3
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The hydrogen atom gets the spectrum it has because you analyze the Schrodinger equation in spherical symmetry with the potential given by $V=-\frac{1}{4\pi\epsilon_0}\frac{e^2}{r}$. Yet the same potential term can be given by 2 masses in a gravitational field, where you replace the charges with masses and the constant also changes.

Consider if we want to achieve an orbit radius equal to the Bohr radius. In that case, we need to make sure that the mass of the nucleus is corrected such that

$$GM_n*m_e=\frac{1}{4\pi\epsilon_0}e^2$$

Doing that calculation you get a mass of the nucleus of about 2.08e9kg. Using the formula for the Schwarzchild radius you get that this corresponds to a black hole with radius 3.01e-18m. So that is much smaller than the dimensions of a usual nucleus but that is not a major problem (or at least I think so)

Would such a gravitationally bound "hydrogen" atom be possible or are there other variables which play a role and make this configuration unstable?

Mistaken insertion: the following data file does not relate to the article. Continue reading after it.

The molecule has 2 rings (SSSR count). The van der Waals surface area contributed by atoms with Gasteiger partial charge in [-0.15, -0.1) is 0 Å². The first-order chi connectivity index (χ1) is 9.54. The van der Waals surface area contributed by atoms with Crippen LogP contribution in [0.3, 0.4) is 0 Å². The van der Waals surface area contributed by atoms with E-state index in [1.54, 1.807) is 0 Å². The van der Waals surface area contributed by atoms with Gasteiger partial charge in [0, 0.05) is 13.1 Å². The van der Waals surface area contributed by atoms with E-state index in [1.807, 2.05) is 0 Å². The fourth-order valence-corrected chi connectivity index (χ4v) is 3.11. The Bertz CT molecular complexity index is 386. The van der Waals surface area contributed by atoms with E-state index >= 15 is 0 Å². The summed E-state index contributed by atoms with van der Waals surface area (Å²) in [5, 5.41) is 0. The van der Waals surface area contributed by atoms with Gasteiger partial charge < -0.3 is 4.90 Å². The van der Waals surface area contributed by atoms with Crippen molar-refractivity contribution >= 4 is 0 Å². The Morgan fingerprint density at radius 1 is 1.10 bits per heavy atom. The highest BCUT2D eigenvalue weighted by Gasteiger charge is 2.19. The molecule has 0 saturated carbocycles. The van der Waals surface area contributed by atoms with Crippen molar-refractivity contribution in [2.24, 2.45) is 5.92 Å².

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  • $\begingroup$ Define stable, because this "atom" will change as the black hole evaporates. $\endgroup$ – Triatticus Aug 22 at 21:14
  • $\begingroup$ From wikipedia the approximate time for black hole evaporation is given by $t=\frac{480c^2V_0}{\hbar G}$, and putting the values for the back hole in question you get about 6.94e11s. which is a fairly long amount of time to be taken as infinite. By stable I mean if there are any other mechanism outside of black hole evaporation which might make it collpase. $\endgroup$ – Francesco Aug 26 at 15:43
  • $\begingroup$ That's only around 21k years, I wouldn't call that stable...there are half-lives longer than that one and it will all evaporate rather than half at a time. But other than that I can't think of much else $\endgroup$ – Triatticus Aug 27 at 6:44

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